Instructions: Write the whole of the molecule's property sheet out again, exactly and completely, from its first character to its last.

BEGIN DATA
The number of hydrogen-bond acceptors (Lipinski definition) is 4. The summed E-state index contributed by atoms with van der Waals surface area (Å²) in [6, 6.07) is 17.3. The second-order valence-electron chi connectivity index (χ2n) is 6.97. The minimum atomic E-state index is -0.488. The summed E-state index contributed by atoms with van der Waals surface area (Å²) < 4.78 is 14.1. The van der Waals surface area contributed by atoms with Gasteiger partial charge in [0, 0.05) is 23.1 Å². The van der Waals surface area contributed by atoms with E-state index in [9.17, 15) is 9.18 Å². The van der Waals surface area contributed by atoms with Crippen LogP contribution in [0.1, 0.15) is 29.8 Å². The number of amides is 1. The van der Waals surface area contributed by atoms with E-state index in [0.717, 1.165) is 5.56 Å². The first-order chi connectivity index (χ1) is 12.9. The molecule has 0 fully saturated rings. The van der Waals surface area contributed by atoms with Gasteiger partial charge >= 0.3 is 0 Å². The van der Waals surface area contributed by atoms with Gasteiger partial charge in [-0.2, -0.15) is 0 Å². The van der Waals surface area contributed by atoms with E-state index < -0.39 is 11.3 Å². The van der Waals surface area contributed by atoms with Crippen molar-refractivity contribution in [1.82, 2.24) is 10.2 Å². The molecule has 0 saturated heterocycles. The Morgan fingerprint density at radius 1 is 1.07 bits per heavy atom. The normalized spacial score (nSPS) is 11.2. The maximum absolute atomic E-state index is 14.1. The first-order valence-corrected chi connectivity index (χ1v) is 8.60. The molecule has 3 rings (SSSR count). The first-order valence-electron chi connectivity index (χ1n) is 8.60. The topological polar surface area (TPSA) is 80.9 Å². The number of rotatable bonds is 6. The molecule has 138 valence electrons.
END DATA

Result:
The number of hydrogen-bond acceptors (Lipinski definition) is 4. The summed E-state index contributed by atoms with van der Waals surface area (Å²) in [6, 6.07) is 17.3. The second-order valence-electron chi connectivity index (χ2n) is 6.97. The minimum atomic E-state index is -0.488. The summed E-state index contributed by atoms with van der Waals surface area (Å²) < 4.78 is 14.1. The van der Waals surface area contributed by atoms with Gasteiger partial charge in [0, 0.05) is 23.1 Å². The van der Waals surface area contributed by atoms with E-state index in [9.17, 15) is 9.18 Å². The van der Waals surface area contributed by atoms with Crippen LogP contribution in [0.1, 0.15) is 29.8 Å². The number of amides is 1. The van der Waals surface area contributed by atoms with E-state index in [0.717, 1.165) is 5.56 Å². The first-order chi connectivity index (χ1) is 12.9. The molecule has 0 fully saturated rings. The van der Waals surface area contributed by atoms with Gasteiger partial charge >= 0.3 is 0 Å². The van der Waals surface area contributed by atoms with Gasteiger partial charge in [-0.2, -0.15) is 0 Å². The van der Waals surface area contributed by atoms with E-state index < -0.39 is 11.3 Å². The van der Waals surface area contributed by atoms with Crippen molar-refractivity contribution in [1.82, 2.24) is 10.2 Å². The molecule has 0 saturated heterocycles. The Morgan fingerprint density at radius 1 is 1.07 bits per heavy atom. The normalized spacial score (nSPS) is 11.2. The maximum absolute atomic E-state index is 14.1. The first-order valence-corrected chi connectivity index (χ1v) is 8.60. The molecule has 3 rings (SSSR count). The first-order valence-electron chi connectivity index (χ1n) is 8.60. The topological polar surface area (TPSA) is 80.9 Å². The number of rotatable bonds is 6. The molecule has 138 valence electrons.